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Anthro final review.docx

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York University
ANTH 2120
Marc Lafleur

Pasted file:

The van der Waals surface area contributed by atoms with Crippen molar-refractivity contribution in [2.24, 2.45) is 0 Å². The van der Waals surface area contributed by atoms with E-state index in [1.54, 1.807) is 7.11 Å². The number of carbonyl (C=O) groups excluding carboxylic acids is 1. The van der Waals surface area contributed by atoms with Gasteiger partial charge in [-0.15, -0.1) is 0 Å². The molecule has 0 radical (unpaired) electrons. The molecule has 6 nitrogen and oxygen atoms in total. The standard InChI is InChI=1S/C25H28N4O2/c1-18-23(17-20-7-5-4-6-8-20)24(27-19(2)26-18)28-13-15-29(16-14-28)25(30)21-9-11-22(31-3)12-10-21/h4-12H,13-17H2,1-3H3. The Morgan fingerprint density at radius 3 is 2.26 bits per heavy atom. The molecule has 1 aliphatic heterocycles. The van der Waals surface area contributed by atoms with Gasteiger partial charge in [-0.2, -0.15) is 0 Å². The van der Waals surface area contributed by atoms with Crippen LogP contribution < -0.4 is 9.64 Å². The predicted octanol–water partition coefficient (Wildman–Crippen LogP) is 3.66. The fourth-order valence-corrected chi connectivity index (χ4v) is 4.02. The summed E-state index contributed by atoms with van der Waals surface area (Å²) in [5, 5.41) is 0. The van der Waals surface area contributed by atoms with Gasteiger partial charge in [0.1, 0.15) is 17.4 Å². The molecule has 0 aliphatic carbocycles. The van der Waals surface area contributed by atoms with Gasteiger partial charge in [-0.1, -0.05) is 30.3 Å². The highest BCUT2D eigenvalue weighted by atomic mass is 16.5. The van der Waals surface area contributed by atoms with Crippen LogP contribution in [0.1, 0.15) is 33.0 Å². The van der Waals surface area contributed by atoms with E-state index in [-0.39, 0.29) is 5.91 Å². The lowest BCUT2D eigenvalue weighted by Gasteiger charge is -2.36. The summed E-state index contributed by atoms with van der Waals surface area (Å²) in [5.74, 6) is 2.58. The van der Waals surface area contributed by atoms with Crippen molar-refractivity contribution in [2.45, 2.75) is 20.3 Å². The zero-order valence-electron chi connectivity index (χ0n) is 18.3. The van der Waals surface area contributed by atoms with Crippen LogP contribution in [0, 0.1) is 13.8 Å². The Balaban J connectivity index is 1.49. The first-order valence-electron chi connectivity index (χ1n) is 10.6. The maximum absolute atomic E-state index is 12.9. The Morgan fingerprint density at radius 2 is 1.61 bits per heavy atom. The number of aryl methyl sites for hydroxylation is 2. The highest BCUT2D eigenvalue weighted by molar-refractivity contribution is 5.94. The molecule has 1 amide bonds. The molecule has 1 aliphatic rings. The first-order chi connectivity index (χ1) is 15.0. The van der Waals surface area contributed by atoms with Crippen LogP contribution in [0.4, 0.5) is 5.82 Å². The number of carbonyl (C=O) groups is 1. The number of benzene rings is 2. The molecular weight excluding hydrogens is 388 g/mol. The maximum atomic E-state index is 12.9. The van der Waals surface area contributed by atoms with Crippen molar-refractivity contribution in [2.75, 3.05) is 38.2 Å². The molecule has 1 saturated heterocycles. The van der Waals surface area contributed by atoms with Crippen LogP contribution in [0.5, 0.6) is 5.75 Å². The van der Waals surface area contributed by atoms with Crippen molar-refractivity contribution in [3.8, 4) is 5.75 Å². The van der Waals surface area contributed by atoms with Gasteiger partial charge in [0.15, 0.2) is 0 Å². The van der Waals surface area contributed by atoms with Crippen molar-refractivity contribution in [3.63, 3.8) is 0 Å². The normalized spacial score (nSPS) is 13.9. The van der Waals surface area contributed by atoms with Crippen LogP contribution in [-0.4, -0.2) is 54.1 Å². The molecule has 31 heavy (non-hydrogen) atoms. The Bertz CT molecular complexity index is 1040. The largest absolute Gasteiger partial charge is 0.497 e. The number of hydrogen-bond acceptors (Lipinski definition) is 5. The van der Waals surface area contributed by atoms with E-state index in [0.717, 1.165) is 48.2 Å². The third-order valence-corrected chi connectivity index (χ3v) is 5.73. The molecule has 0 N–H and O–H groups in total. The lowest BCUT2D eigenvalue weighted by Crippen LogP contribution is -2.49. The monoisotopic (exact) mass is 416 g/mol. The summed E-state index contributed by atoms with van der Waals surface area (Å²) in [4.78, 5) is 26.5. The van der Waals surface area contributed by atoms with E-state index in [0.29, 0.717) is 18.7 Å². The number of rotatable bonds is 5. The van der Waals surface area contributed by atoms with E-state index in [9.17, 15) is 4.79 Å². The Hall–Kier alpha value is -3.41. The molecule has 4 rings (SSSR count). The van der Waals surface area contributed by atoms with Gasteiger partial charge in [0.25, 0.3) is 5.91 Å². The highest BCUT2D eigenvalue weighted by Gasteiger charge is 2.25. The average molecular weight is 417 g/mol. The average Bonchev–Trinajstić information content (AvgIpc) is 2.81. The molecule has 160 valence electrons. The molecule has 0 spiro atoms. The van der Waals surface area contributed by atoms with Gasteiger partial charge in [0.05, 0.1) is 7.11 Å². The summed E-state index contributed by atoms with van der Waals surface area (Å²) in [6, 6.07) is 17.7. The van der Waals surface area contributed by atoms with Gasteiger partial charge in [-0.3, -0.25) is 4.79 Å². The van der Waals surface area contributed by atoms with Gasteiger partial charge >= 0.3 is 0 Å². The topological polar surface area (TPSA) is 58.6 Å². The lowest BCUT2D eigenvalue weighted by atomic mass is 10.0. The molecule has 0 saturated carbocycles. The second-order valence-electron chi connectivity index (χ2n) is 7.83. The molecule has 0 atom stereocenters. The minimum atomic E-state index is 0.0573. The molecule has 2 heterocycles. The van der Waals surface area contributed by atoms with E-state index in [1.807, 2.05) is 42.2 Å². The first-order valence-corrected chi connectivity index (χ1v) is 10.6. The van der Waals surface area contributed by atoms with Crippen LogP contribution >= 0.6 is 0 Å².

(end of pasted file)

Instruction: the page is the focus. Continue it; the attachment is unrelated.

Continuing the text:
1. Monster a. This refers to the image of terrorists as they are viewed as sexual monsters. This sheds light on the idea that the terrorist is a figure of perversity or failed heterosexuality. Failed heterosexuals can only be created in degraded ways. The terrorist is a failed heterosexual while the western man is successfully heterosexual. 2. Commodity racism a. Commodity racism targets an audience by using the human body to sell a product. The ideology of race was a way to legitimize slavery and imperialism. Advertisements were able to exploit ‘the others’ or the primitive peoples as a vehicle to sell products. The primitive were illiterate, dependent upon the natural world rather than the masters of it, and lacking in complex social institution and mechanical technology. Whereas the civilized were highly literate, Christian, developed technology, controlled nature, and brought the blessing of civilization to the heathen and to the primitive. It has become clear that the commodity racism has the intended audience buying the dominant ideology along with the commodity. 3. Abu Ghraib a. This concept refers to the pictures that were taken in Iraq prisons of Muslims and they were graphic pictures. They were put into various positions to essentially humiliate them and had to perform acts that they usually wouldn’t perform. The set of images came to life and when circulated they reinforce discrimination and stereotypes. The torturers seemed to be enjoying the process as in each photo they are seen smiling, illustrating a sense of enjoyment and pride in humiliating them. The Body was a spectacle as it essentially reinforces their own superiority and the prisoners were seen as nothing more than objects for domination. The images also reinforce stereotypes such as primitive, dumb, and closer to nature. Negative differentiation is seen as they are defined by what they are not through the pictures. With these photos masculine qualities were produced and theArab males illustrated female characteristics as they were put in homosexual positions, thus were illustrated as weaker and inferior. TheAmericans were superior but it was rather ironic as they set them in these positions. Looking is illustrated as the prisoners were blindfolded thus preventing confrontation with the soldiers and a sense of power is conveyed. 4. Cultural anesthesia a. We become desensitized to the world around us and violence as we are overexposed to violence. Thus when we see violence we do not feel anything as we see it often. We also don’t question norms we just obey them. this concept illustrates social actors reproduce the capitalist system, thus the actions become natural. The more natural they become is the less it is thought about. This also refers to the melodramatic actions in soap operas that we are exposed to. We are constantly exposed to excessively dramatic situations, thus when we are exposed to something that should inflict emotions we do not feel anything. b. With this notion it becomes harder to feel sympathy because of melodrama 5. Rodney King a. Rodney King’s beating was televised originally visualized outside the prescribed circuits of fact production; this black body broke through the nets of anesthesia. Its shock effect had long-standing racial scars. The media at the time succeeded in stopping the post-Vietnam violence of the state, but the images of King's beating showed the state making pain. People were able to sympathize with the beating of Rodney King, and as opposed to not feeling anything they felt something essentially defying cultural anesthesia. The spectacle of state-manufactured trauma interdicted the visual myth of sanitary violence. King's beating was the skeletal X-ray image flashed upon the technologized surface of state rationality. Desert Storm and the beating of Rodney King evolved into two irreconcilable national narrative 6. Enola Gay a. The Enola Gay is Super fortress bomber, named for Enola Gay Tibbets. On 6 August 1945, during the final stages of World War II, it became the first aircraft to drop an atomic bomb. The bomb was targeted at the city of Hiroshima, Japan, and caused unprecedented destruction. Enola Gay participated in the second atomic attack as the weather reconnaissance aircraft for the primary target of Kokura. Clouds and drifting smoke resulted in Nagasaki being bombed instead. After the war, the Enola Gay returned to the United States, where it was operated from RoswellArmyAir Field, New Mexico before being disassembled and transported to the Smithsonian's storage facility at Suitland, Maryland, in 1961. 7. Binary Oppositions a. Binary oppositions refers to a pair of related terms that contradict each other, or are opposite in meaning. Binary oppositions originated with Ferdinand de Saussure, and in the Lutz and Collins article Binary oppositions essentially are negative stereotypes that oppose each other, thereby reinforcing discrimination and prohibiting advancement. These negative stereotypes are based upon a few fallacious assumptions, and have a negative connotation to it. Examples of binary oppositions are that “black people are lazy, but yet they are much more suited for hard labour.” This example illustrates the contradiction in stereotypes and how they have a double sided nature. This concept conveys how public stereotypes are considered legit and are socially accepted. These binary oppositions also demonstrate power structures in society and how western culture post- colonization favors “civilized white men”, 8. Carte de visite a. was a type of small photograph which was patented in Paris, France by photographer André Adolphe Eugène Disdéri in 1854, although first used by Louis Dodero. The carte de visite photograph proved to be a very popular item during the American Civil War. Soldiers, friends and family members would have a means of inexpensively obtaining photographs and sending them to loved ones in small envelopes. They were essentially post cards 9. Psychoanalysis • besides the inherited constitution of personality, a person's development is determined by events in early childhood; • human attitude, mannerism, experience, and thought is largely influenced by irrational drives; • irrational drives are unconscious; • attempts to bring these drives into awareness meet psychological resistance in the form of defense mechanisms; • conflicts between conscious and unconscious, or repressed, material can materialize in the form of mental or emotional disturbances, for example: neurosis, neurotic traits, anxiety, depression etc.; • The liberation from the effects of the unconscious material is achieved through bringing this material into the conscious mind (via e.g. skilled guidance, i.e. therapeutic intervention). 10. Dismantling a. In Elaine Scarry’s article dismantling is her solution to infantilization and being over exposed to war. Infantilization refers to being treated as a young child which essentially refers to the state treating citizens as if they are children with certain information. Dismantling entails looking at everything or images with a critical eye. It is deconstructing social representations and this is her best response to infantilization. The downside to dismantling is that it leads to skepticism (not believing in anything).Also dismantling doesn’t always lead to anything good, and if we’re skeptical we will be critical or dismantling itself. 11. Kayapo a. Kayapo use video both as a means of preserving their own cultural heritage for future generations which is the conservative methodAND as a way of making (political) interventions with national society [ASSERTIVE] 12. Negative differentiation a. Negative differentiation is a theme from Mirzoeff’s work and it refers to the idea that we are defined by what we are not. Essentially what we are not is lesser and inferior than what we are, for example black and white people; white is better as black is inferior. Due to this masculine qualities are produced. In class we examined images of white military men andArab males. TheArab males were put in various positions to humiliate them and display theAmerican power. The white men were superior which was ironic as theAmericans set them in these positions. Once these photos circulate it reinforces the discrimination and stereotypes. It introduces the aspect of deviancy as deviant bodies differ from the norm, thus they need to be fixed as abnormal bodies are to be normal. 13. Assertive vs. conservative a. Kayapo use video both as a means of preserving their own cultural heritage for future generations which is the conservative methodAND as a way of making (political) interventions with national society which is the assertive method. The conservative method is done to conserve representations; this method does not change it. The example of this is if black people are photographed doing toilsome labour they are consistently photographed doing this to maintain the form representation.Assertive seeks to change the representation in society thus not being known for their essentialized characteristics. 14. The mug shot a. 15. Terrorist/freedom fighter a. Aterrorist can be defined as an individual or a group that uses rigorous forms of violence (i.e. bombs or weapons of mass destruction) to coerce for political purposes or with a specific agenda in mind. The concept of the terrorist has developed over time but previously it was incorporated stereotypical attributes that targeted a specific group of people. These characteristics are Muslim, Bearded, and Middle Eastern. Historically the term terrorist was used for colonial governments and applied to those who fought decolonization. This introduces the notion of the freedom fighter which is another term for terrorist but doesn’t carry a negative connotation. People such as Mandela and Gandhi were freedom fighters. Terrorists are essentially portrayed as evil individuals who are radical and willing to die for a cause. 16. Gender and dualism a. Dualism refers to the different entities of the mind and body. Masculinities enforce feminisms of the male body illustrating that there’s superior binary’s of the male body while the female parts are seen as weaker to the male body. Gender is a social construction or ideology that is accompanied by its own contradiction that gender is natural. Gender representations are also not free from other criticisms such as race, class, and poverty. Some dualisms discussed include mind/body, man/woman, good/evil, and civilization/barbarity. With dualisms the weaker traits are associated with females as they are perceived to be weaker specimens. For example obesity is associated with females and men who are obese are weak and subject to criticism and the gaze. Males essentially feel they need to intervene because females are out of control and are a threat that men have created. The body is also seen as separate from the true self who exists in the mind and soul. Thus female bodies need to be controlled and civilized as they have a lack of control, and they are instinct based they do not think rationally. 17. Authorization 18. West Memphis Three a. The West Memphis Three speaks of the inaccuracy and oversight of prosecutors in the case, conclusively leading to destroyed public personas and deaths of innocent individuals as a result of an unjustified decision. It addresses how three suspects were wrongfully convicted of the murder of an eight year old child. This illustrates that due to an error in the legal system and inaccurate evidence, these suspected individuals faced public scrutiny and punishment. These boys were discriminated based upon their looks, as the way they dressed was stereotyped and associated with cult-like behaviour. They wore black nail polish,Aerosmith t- shirts, and listened to heavy medal. Thus they were stereotyped and essentialized. Part 2 1. *Please discuss the difference between regime of representation and means/technology of representation making special reference to photography. In this discussion, please make reference to the ways in which photography has been put to use in the service of creating categories of delinquency. • Regime: the set of knowledge/power conditions that give representations their meaning and make them understandable to us, often by attaching to them truth and affects reality i. These regimes of representation don’t seem to depend on structures that make them an invalidation • Means: the material means of actually producing and circulating representations; the press, the camera, film, the computer, the internet etc. i. These means of technology produce photos and also allow it to be viewed by others thus solidifying their depiction in society ii. Pictures are circulated in the public sphere • In relation to photography the regimes and means of representation illustrate how vision is privileged above other senses, therefore it is assumed to be closer to the truth i. With respect to photographs, these images become representations of the truth. When we see these pictures our perception is clouded through societal representations, and these ideologies are received as truths. These photographs are reproduced through media outlets thus cementing societal beliefs and interpretations. ii. Visuality is privileged in defining criminal acts • Once photos circulate they reinforce discrimination and stereotypes • Photography has been used in creating categories of delinquency as it was attached to physical attributes of criminals to illustrate that criminals had distinct features and were born as delinquents i. For example the mug shot of criminals that stole had long noses thus on this premise they concluded that individuals with long noses were all criminals ii. There was also an invalid belief tha